“America is a strange place,” he says. “Cool, but strange. CMJ was what you’d expect, just a music conference, so it was not really what we’re used to playing. It’s all really organised. You get there, you go on, you go off. It was a bit unnatural. It was fun to be in New York, to play those shows, but wasn’t how I’d normally be playing them.”
Now based in Melbourne, the band’s roots stretch back to their upbringing in Wagga, gradually learning to play music with an eye on a future where they would all be able to start a band and take over the world. When The Ocean Party did finally form though, Denton insists the process was very unplanned and organic; their individual directions simply happened to arrive at the same place. Their blend of guitar-pop is now gaining attention across the country, and while the press release for Soft Focus celebrates their ‘distinctly Australian sounds’, Denton doesn’t find anything especially patriotic about their music.
“I wouldn’t say that we have a particularly Australian sound, other than the fact that like a lot of other Australian bands, we don’t tend to shy away from being straight up with our lyrics. I guess there’s still a cultural cringe about being Australian, but really all our songs are just about where we are, what we’re doing.”
Perhaps the most interesting hallmark of the band’s composition is the shared songwriting duties. It’s a fine notion, at least in theory; a variety of different experiences and points-of-view would make for a richer, more textured record. Yet the need for a diplomatic touch would be high, as is the gamble of inviting others to contribute to your song’s direction.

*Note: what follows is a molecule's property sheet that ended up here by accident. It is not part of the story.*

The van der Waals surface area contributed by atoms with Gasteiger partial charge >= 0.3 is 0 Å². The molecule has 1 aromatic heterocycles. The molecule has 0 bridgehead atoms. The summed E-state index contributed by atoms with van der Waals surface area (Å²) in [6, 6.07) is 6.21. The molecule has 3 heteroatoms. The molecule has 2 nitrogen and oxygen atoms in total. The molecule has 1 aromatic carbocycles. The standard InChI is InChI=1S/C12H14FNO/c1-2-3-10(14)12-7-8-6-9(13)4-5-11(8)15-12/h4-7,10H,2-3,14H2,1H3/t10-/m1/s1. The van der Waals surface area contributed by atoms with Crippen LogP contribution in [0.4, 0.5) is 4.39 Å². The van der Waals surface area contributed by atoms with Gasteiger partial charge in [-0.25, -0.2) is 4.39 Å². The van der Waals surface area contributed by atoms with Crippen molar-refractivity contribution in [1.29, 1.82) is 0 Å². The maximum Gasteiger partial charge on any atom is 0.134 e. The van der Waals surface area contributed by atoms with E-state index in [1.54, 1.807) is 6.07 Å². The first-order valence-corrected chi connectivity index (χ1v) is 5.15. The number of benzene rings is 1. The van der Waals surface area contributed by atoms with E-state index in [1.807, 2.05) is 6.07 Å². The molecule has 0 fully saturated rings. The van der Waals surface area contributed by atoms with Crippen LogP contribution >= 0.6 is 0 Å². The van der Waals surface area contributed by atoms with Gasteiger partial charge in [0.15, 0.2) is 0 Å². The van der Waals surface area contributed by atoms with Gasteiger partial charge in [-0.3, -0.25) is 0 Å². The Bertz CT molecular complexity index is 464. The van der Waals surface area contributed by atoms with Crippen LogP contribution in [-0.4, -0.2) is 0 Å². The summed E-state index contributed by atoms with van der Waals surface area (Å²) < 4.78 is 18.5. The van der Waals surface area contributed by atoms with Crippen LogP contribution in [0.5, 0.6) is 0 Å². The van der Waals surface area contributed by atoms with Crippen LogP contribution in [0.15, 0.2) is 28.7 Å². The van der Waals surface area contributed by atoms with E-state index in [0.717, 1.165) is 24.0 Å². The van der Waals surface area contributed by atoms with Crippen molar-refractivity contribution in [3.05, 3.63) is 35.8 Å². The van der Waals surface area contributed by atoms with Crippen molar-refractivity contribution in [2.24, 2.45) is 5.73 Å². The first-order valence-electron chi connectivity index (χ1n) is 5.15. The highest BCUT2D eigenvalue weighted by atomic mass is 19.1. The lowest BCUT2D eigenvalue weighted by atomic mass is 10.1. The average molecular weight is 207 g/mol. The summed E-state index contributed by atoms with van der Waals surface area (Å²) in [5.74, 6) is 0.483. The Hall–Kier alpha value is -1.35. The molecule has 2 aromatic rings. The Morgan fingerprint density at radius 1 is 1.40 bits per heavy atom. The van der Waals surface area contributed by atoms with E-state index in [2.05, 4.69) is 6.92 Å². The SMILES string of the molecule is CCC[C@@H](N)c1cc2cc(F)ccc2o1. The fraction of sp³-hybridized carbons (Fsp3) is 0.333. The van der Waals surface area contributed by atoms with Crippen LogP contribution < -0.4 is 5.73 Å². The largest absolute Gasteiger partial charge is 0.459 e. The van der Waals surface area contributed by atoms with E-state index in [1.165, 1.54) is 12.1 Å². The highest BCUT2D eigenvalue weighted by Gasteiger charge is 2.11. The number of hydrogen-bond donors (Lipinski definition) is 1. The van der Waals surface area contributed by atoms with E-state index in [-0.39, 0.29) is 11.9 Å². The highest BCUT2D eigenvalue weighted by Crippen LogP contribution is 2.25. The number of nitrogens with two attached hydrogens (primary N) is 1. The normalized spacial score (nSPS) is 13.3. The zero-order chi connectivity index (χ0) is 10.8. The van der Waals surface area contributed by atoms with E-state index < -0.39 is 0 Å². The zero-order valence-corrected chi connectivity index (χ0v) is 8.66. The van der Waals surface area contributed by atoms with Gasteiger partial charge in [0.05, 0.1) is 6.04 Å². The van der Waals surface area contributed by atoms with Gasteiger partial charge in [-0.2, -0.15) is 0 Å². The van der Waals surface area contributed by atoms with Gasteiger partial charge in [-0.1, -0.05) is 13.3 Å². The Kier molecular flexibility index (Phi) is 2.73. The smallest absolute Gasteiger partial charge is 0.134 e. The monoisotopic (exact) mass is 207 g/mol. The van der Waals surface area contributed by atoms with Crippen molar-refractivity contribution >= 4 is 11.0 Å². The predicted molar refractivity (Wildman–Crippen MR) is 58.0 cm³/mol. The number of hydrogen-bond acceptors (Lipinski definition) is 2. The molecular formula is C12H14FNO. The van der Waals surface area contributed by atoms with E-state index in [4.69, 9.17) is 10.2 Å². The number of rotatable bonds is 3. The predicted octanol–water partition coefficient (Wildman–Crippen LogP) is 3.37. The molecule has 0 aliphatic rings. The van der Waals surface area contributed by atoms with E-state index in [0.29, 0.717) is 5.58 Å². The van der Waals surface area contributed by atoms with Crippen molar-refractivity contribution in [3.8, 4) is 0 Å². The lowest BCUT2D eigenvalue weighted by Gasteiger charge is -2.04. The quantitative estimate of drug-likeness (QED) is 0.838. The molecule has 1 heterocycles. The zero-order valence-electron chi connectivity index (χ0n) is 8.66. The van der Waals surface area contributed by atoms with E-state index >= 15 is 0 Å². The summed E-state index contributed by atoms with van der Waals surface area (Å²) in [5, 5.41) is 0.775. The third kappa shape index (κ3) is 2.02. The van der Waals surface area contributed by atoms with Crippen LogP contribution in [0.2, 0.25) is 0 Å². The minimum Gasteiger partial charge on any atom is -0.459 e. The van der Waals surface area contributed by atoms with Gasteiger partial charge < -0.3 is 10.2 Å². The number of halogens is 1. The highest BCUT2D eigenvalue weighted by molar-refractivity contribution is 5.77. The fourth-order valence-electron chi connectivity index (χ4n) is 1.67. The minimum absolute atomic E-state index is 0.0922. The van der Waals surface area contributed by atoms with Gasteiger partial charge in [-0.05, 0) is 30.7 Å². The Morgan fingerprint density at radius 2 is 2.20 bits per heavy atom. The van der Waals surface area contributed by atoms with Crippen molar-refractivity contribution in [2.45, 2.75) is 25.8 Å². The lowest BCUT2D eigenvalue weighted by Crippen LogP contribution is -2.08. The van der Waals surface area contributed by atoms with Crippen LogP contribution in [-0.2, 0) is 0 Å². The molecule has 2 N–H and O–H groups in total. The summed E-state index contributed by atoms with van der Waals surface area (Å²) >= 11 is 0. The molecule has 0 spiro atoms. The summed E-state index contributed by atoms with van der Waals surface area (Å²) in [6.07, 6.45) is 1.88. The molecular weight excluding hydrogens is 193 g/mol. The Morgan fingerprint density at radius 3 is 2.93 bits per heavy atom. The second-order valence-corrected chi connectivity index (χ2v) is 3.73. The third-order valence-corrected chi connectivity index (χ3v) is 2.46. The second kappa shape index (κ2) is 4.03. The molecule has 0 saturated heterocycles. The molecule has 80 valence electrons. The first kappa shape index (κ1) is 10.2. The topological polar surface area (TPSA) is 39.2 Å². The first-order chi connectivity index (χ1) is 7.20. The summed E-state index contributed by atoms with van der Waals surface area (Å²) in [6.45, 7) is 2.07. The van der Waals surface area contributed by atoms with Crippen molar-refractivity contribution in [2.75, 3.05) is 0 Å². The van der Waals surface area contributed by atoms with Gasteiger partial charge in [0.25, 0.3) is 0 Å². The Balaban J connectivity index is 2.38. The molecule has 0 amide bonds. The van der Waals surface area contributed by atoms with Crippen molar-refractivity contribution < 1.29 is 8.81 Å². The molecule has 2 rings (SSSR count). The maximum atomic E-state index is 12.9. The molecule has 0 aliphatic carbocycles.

“The only time there’s ever really a problem is sometimes you’ll write a song and want it to be a certain way, but when it reaches the band it’ll turn out to be a totally different thing. But in the end, when you look back on that, it’s a positive thing, it makes the band stronger. We try to be as objective as we can about what songs make it onto the record.”
With the album launch just days away, Denton’s excitement for The Ocean Party to perform for a home crowd again is almost palpable (jetlag notwithstanding). But were it not for an actual ocean-themed birthday party they attended, it might have been a very different kind of band.
“We’ve had a few people who’ve gone out wearing our t-shirt and everyone assumes it’s some kind of political party,” Denton laughs. “I wouldn’t say there’s a lot of depth to it. I actually don’t really like the name, but I think we’ve had it for long enough now it’s not worth changing. I’m indifferent to it. You really transcend the name after a while, anyway. Some bands have really crap names but after a while you kind of don’t even notice. There were some other pretty horrible names we thought of in the beginning. Originally we were going to call ourselves Battered Wives which, well, sounds pretty bad when I say it now, but it was a reference to a Go-Betweens song. And then people were like, ‘Nah, that’s probably not going to be taken very well. So now we’re The Ocean Party. I think we probably did the right thing.”
BY ADAM NORRIS